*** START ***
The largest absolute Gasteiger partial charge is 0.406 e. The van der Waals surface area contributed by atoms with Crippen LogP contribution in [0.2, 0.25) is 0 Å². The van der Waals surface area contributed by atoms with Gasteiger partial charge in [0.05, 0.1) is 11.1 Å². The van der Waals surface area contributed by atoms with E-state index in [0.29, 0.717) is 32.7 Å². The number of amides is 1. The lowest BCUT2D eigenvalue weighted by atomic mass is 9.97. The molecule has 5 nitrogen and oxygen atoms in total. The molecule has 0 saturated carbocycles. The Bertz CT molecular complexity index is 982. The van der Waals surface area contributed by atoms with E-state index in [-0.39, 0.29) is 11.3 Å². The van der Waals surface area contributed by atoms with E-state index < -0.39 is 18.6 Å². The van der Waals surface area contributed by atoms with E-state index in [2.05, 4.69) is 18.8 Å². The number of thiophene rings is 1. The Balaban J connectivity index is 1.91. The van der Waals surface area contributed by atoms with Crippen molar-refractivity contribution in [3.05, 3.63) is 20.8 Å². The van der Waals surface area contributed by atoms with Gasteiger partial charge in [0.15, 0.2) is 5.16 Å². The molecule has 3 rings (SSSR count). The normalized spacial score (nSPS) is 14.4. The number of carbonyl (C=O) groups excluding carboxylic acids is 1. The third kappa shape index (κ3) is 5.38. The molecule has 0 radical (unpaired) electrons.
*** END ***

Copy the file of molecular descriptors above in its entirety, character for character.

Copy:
The largest absolute Gasteiger partial charge is 0.406 e. The van der Waals surface area contributed by atoms with Crippen LogP contribution in [0.2, 0.25) is 0 Å². The van der Waals surface area contributed by atoms with Gasteiger partial charge in [0.05, 0.1) is 11.1 Å². The van der Waals surface area contributed by atoms with E-state index in [0.29, 0.717) is 32.7 Å². The number of amides is 1. The lowest BCUT2D eigenvalue weighted by atomic mass is 9.97. The molecule has 5 nitrogen and oxygen atoms in total. The molecule has 0 saturated carbocycles. The Bertz CT molecular complexity index is 982. The van der Waals surface area contributed by atoms with E-state index in [-0.39, 0.29) is 11.3 Å². The van der Waals surface area contributed by atoms with E-state index < -0.39 is 18.6 Å². The van der Waals surface area contributed by atoms with E-state index in [2.05, 4.69) is 18.8 Å². The number of thiophene rings is 1. The Balaban J connectivity index is 1.91. The van der Waals surface area contributed by atoms with Crippen molar-refractivity contribution in [3.05, 3.63) is 20.8 Å². The van der Waals surface area contributed by atoms with Gasteiger partial charge in [0.15, 0.2) is 5.16 Å². The molecule has 3 rings (SSSR count). The normalized spacial score (nSPS) is 14.4. The number of carbonyl (C=O) groups excluding carboxylic acids is 1. The third kappa shape index (κ3) is 5.38. The molecule has 0 radical (unpaired) electrons.